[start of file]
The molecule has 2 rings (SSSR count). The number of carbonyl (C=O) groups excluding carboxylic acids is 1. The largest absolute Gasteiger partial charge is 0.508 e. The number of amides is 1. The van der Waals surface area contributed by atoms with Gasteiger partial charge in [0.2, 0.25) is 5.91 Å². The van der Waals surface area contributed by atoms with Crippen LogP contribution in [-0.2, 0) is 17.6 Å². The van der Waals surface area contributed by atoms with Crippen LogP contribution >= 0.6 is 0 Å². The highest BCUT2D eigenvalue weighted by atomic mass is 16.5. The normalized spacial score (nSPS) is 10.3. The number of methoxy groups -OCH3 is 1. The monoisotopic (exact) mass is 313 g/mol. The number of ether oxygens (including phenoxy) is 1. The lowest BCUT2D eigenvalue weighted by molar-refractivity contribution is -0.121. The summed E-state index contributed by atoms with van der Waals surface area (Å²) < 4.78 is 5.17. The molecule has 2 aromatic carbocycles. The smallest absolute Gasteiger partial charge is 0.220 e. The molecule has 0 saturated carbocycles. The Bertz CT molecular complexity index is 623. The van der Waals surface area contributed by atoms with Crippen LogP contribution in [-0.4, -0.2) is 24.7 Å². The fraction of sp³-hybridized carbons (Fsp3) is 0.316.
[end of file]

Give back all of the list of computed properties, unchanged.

The molecule has 2 rings (SSSR count). The number of carbonyl (C=O) groups excluding carboxylic acids is 1. The largest absolute Gasteiger partial charge is 0.508 e. The number of amides is 1. The van der Waals surface area contributed by atoms with Gasteiger partial charge in [0.2, 0.25) is 5.91 Å². The van der Waals surface area contributed by atoms with Crippen LogP contribution in [-0.2, 0) is 17.6 Å². The van der Waals surface area contributed by atoms with Crippen LogP contribution >= 0.6 is 0 Å². The highest BCUT2D eigenvalue weighted by atomic mass is 16.5. The normalized spacial score (nSPS) is 10.3. The number of methoxy groups -OCH3 is 1. The monoisotopic (exact) mass is 313 g/mol. The number of ether oxygens (including phenoxy) is 1. The lowest BCUT2D eigenvalue weighted by molar-refractivity contribution is -0.121. The summed E-state index contributed by atoms with van der Waals surface area (Å²) < 4.78 is 5.17. The molecule has 2 aromatic carbocycles. The smallest absolute Gasteiger partial charge is 0.220 e. The molecule has 0 saturated carbocycles. The Bertz CT molecular complexity index is 623. The van der Waals surface area contributed by atoms with Crippen LogP contribution in [-0.4, -0.2) is 24.7 Å². The fraction of sp³-hybridized carbons (Fsp3) is 0.316.